“I’ve learned that people will forget what you’ve said, people will forget what you did, but people will never forget how you made them feel.” Maya Angelou
The past few weeks have been interesting, to say the least. My last treatment protocol has stopped working so it’s on to the next option. I’ve just finished my first two weeks of my new drug, Xeloda, which is an oral chemo pill. I take it twice a day for two weeks and then get one week off. I’ve had some nausea, and much more fatigue. My walks have turned into “strolls.” I’ve also had some chest pains which we are trying to figure out. Lot’s of appointments scheduled with the cardiologist this week. I’m hoping that my body is figuring out this new drug and that things will get easier. I think they will. I’m nothing, if not adaptable.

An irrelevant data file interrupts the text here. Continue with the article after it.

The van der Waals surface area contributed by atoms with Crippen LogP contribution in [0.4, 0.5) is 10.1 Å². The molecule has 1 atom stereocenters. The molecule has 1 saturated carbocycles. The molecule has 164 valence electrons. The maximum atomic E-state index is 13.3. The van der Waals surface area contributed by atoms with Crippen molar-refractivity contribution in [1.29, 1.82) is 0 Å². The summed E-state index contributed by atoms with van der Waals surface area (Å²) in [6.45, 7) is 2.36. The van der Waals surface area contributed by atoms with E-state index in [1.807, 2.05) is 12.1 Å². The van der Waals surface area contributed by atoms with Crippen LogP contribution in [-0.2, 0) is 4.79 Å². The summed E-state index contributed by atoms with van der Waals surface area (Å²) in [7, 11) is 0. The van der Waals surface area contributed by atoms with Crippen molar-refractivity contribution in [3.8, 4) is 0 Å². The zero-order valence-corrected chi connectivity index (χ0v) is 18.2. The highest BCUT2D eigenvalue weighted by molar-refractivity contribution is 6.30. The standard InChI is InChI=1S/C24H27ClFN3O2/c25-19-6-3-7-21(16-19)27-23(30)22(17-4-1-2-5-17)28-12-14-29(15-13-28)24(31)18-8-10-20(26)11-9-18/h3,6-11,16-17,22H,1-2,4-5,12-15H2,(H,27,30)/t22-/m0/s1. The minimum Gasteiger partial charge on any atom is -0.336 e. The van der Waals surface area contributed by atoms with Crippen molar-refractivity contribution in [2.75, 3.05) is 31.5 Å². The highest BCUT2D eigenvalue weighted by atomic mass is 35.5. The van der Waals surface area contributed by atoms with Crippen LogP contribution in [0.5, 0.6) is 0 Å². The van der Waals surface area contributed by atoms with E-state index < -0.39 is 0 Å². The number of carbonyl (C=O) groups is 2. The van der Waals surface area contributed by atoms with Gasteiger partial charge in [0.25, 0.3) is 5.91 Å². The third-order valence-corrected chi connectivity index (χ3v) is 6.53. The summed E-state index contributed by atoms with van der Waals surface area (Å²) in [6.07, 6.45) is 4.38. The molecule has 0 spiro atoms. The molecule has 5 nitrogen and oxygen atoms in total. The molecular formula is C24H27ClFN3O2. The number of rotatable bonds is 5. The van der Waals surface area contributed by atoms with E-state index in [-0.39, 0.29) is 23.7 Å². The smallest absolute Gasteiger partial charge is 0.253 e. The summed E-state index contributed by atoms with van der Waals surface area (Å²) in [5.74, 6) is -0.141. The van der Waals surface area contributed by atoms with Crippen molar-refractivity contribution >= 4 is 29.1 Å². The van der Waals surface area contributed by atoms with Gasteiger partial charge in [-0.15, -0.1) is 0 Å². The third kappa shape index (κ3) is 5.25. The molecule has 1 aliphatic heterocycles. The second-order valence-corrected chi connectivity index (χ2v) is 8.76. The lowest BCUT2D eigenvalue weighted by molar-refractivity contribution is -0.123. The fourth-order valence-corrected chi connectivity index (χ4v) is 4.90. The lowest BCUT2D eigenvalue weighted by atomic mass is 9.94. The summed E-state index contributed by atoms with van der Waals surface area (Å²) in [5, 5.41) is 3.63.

The last weeks have also been full of grief and memories. My wonderful “Uncle Moose” passed away unexpectedly on October 10. Every child should have an Uncle Moose in their life. He was as big in personality as he was in stature. ” 5 ft. 20 1/2 inches” as he’d say. He believed in having fun, lots of crazy fun, but was also extremely safety conscious. He made me feel safe. Whether it was teaching me how to scuba dive, or rappel off a cliff. Those are things I would have never tried without him. I trusted him. We are a family of swimmers, and one of my first memories of Uncle Moose is of him teaching me how to dive. I remember standing, shivering on the end of the diving board. A tall, skinny girl looking down and thinking the water looked a million miles away. But Uncle Moose was there calling to me and letting me know that he would be there to keep me safe. And so I dove. He taught me how to float on my back too. I think of his words often in my current situation. Sometimes, the more we struggle the more we sink. In order to float you have to let go of the fear and anxiety. You have to let go of the unknown. You have to trust that the water will hold you up. You have to have faith.